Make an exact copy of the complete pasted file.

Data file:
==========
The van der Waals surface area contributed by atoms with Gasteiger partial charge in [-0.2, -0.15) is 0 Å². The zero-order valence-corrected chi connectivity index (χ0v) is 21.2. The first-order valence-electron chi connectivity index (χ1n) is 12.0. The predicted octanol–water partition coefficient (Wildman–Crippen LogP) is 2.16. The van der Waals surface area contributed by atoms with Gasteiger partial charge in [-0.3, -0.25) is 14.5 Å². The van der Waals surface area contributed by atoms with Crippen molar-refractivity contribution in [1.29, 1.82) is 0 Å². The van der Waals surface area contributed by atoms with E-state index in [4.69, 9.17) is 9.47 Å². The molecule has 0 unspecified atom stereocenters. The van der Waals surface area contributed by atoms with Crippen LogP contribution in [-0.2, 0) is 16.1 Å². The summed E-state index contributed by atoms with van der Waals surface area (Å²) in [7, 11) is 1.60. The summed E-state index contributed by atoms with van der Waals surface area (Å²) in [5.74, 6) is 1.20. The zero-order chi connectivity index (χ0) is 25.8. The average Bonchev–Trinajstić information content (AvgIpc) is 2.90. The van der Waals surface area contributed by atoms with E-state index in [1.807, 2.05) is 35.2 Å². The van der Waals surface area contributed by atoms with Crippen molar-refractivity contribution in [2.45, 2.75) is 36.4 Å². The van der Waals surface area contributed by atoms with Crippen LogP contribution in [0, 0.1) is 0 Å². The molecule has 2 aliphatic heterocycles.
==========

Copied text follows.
The van der Waals surface area contributed by atoms with Gasteiger partial charge in [-0.2, -0.15) is 0 Å². The zero-order valence-corrected chi connectivity index (χ0v) is 21.2. The first-order valence-electron chi connectivity index (χ1n) is 12.0. The predicted octanol–water partition coefficient (Wildman–Crippen LogP) is 2.16. The van der Waals surface area contributed by atoms with Gasteiger partial charge in [-0.3, -0.25) is 14.5 Å². The van der Waals surface area contributed by atoms with Crippen molar-refractivity contribution in [1.29, 1.82) is 0 Å². The van der Waals surface area contributed by atoms with E-state index in [4.69, 9.17) is 9.47 Å². The molecule has 0 unspecified atom stereocenters. The van der Waals surface area contributed by atoms with Crippen LogP contribution in [-0.2, 0) is 16.1 Å². The summed E-state index contributed by atoms with van der Waals surface area (Å²) in [7, 11) is 1.60. The summed E-state index contributed by atoms with van der Waals surface area (Å²) in [5.74, 6) is 1.20. The zero-order chi connectivity index (χ0) is 25.8. The average Bonchev–Trinajstić information content (AvgIpc) is 2.90. The van der Waals surface area contributed by atoms with E-state index in [1.807, 2.05) is 35.2 Å². The van der Waals surface area contributed by atoms with Crippen molar-refractivity contribution in [2.45, 2.75) is 36.4 Å². The van der Waals surface area contributed by atoms with Crippen LogP contribution in [0, 0.1) is 0 Å². The molecule has 2 aliphatic heterocycles.